Name That Tune: A Mantra That Changes Everything

🎶 “Every day, in every way, we’re getting better and better…we’re getting better and better”🎵

Meg Applegate Certified Professional Resme Writer.jpg

This was the theme song to my kids’ track team last spring. At the end of every practice, after the kids ran their laps and cooled down, the team would gather in a circle, put their hands in and sing this song.

You know the funny thing? My husband and I still sing it. We sing it to each other. We sing it over our kids.

We are all a work in progress. If the goal is just to aim a little higher, do a little better – we can win each day even when it seems we aren’t getting very far. And you know what? It keeps me hopeful!

Aiming higher in the short-term adds up to long-term growth. You’ll look back and see how each small aim led closer and closer to a bullseye.

So put on your proverbial headphones and hum this tune in your daily efforts and all the way through the finish line of your accomplishments.

What goals are you trying to achieve by the end of the year?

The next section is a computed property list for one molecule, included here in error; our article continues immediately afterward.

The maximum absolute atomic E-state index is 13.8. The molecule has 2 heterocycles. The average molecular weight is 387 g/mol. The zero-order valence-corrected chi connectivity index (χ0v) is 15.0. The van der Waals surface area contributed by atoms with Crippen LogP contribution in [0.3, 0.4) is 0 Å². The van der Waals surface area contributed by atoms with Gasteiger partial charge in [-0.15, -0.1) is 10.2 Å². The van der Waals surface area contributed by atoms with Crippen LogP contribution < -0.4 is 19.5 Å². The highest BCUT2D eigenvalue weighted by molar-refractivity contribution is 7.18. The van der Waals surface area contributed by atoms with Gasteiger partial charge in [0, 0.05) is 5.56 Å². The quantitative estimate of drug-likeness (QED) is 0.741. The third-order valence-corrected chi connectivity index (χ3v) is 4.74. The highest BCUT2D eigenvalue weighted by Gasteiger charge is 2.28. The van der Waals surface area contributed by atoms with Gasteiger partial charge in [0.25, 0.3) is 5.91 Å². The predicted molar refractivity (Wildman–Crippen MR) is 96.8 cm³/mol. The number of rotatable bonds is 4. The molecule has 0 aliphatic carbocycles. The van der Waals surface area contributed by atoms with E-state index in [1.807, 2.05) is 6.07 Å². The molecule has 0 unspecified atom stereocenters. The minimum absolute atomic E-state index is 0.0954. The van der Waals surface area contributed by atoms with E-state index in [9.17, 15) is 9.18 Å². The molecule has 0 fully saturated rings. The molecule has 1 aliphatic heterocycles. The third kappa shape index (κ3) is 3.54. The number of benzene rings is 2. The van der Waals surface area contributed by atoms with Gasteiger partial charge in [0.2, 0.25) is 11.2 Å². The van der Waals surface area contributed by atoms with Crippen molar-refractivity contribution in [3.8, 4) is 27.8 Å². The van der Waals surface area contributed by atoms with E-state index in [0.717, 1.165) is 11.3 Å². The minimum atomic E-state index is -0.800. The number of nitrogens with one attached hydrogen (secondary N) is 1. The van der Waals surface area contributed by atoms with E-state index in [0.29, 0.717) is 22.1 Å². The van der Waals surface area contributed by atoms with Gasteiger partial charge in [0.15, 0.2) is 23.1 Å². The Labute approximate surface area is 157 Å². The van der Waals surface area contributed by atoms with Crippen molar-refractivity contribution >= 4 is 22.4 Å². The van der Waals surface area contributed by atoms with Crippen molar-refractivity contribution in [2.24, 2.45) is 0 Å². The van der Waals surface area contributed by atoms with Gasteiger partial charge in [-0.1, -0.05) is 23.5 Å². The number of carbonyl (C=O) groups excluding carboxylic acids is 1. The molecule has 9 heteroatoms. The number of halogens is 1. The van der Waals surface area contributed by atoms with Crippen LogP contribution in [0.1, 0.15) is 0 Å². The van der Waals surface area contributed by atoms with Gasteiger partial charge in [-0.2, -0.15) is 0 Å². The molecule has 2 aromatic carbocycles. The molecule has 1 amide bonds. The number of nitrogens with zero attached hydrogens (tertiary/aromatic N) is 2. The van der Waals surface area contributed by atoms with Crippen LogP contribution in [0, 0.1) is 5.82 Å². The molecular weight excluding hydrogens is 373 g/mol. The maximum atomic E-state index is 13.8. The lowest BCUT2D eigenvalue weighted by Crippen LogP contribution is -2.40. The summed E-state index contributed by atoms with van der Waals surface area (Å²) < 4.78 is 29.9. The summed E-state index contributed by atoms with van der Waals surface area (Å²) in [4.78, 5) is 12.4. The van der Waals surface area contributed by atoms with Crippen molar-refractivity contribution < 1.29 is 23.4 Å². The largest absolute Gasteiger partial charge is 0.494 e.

🎧 Need help owning your professional wins on your resume? Grab our free accomplishment-driven bullet point writing formula here.

Wake Up Your Resume: Share Your Accomplishments

resume writing, job search, communication.jpg

Are you bored reading your resume? Guess what? Other people are too!

Brighten it up with new language. Ditch phrases like “responsible for” and “duties include.” Instead choose sharp, descriptive action verbs to detail your professional accomplishments.

That’s right, your accomplishments. No need to regurgitate your job description. Your reader is interested in YOU - the actual PERSON behind the job. Detail how you address challenges in front of you. Share your results! In fact, lead with them in your bullet points.

Your past accomplishments indicate your future value to a prospective employer. Greet your reader with enthusiasm and your unique value.

Need help with snooze-worthy bullet points? Wake up your resume with our free bullet point writing formula.

Small Wins Lead to BIG Success!

Celebrate small wins toward your long-term goal.

Hinge Resume, Meg Applegate, Certified Resume Writer, Job Search Coach.jpg

I was reminded of the importance of small successes when potty training my youngest son a couple of weeks ago. Persisting toward your goal can be exhausting.

Celebrate each small victory! Small wins lead to BIG successes!

Go get 'em this week!